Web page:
You can only be declared bankrupt if there is more than one creditor
What does the law say
Article 6, paragraph 3 of the Bankruptcy Act provides that the court can declare bankruptcy if a debtor has “ceased to pay”. It is generally accepted that this is the case if there is at least one other creditor with a claim due. The applicant for the bankruptcy will have to make this plausible.
The word “aid claim” refers to the situation in which one creditor files for bankruptcy, submitting evidence that at least one other debt is due. Agreements can be made with this other creditor about the use of this information, but this is not necessary.
How do you find a support claim?
That’s our job. So we can’t say too much about that.
Multiple applicants in one procedure
One way in which the requirement of “creditor diversity” can be met is obvious: several applicants jointly apply for bankruptcy in one petition, with the help of the same lawyer. This has the advantage that the applicants cannot be played against each other in a payment arrangement. The situation is different with a loose aid claim.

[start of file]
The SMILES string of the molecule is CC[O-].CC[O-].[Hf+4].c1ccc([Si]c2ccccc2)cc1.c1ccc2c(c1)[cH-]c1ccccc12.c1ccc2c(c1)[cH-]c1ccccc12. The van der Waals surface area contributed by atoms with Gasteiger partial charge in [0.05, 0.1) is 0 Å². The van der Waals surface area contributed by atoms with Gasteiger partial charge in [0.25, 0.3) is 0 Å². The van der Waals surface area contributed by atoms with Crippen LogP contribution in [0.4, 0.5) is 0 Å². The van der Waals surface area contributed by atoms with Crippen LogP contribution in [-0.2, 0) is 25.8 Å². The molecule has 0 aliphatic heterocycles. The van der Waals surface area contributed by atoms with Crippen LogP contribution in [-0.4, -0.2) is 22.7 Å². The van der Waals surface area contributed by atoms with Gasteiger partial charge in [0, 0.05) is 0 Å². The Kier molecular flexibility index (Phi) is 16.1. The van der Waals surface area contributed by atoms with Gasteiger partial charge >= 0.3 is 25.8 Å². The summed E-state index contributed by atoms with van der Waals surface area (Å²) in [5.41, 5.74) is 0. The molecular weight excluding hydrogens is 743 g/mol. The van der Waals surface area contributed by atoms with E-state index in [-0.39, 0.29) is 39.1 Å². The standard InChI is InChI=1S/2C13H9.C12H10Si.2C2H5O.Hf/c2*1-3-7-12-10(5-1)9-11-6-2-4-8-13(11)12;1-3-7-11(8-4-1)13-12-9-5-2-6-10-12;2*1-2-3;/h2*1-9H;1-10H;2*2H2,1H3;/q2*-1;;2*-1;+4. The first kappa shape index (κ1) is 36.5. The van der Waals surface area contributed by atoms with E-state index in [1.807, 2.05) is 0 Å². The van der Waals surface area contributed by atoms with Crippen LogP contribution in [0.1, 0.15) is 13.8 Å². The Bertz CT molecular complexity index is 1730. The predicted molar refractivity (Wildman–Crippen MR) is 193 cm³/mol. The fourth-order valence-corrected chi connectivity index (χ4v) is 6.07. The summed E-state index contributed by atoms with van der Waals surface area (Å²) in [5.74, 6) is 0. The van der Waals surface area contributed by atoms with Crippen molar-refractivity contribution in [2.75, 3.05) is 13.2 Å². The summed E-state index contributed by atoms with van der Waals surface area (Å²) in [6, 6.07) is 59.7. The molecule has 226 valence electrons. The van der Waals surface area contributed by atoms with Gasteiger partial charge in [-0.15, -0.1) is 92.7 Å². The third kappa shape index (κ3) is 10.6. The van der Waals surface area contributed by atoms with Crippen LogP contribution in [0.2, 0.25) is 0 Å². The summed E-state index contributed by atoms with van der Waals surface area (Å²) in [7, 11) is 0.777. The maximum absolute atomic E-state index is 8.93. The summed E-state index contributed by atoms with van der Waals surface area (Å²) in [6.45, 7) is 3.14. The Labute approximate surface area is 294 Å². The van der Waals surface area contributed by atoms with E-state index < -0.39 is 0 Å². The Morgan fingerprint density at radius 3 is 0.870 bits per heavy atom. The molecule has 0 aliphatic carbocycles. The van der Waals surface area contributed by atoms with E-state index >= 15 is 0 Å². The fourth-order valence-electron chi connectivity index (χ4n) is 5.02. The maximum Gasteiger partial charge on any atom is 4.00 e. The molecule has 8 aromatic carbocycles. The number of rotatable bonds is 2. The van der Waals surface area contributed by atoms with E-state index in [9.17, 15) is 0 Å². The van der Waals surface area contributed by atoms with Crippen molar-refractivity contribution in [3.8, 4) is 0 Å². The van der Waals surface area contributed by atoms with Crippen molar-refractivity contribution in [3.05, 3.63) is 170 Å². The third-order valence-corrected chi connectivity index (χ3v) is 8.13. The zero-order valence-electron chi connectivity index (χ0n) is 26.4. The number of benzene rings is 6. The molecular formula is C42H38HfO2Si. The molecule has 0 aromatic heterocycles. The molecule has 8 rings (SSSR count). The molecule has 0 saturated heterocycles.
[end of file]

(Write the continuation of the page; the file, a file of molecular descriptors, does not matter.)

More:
Multiple applicants in different procedures
If several creditors simultaneously file for bankruptcy and they know this from each other, the requirement of the plurality of creditors is also met. This is not always convenient from the creditors’ point of view. There is then no good coordination.
It regularly happens that a group of employees file for the bankruptcy of their employer. In that case, there is by definition a plurality of creditors. Read more.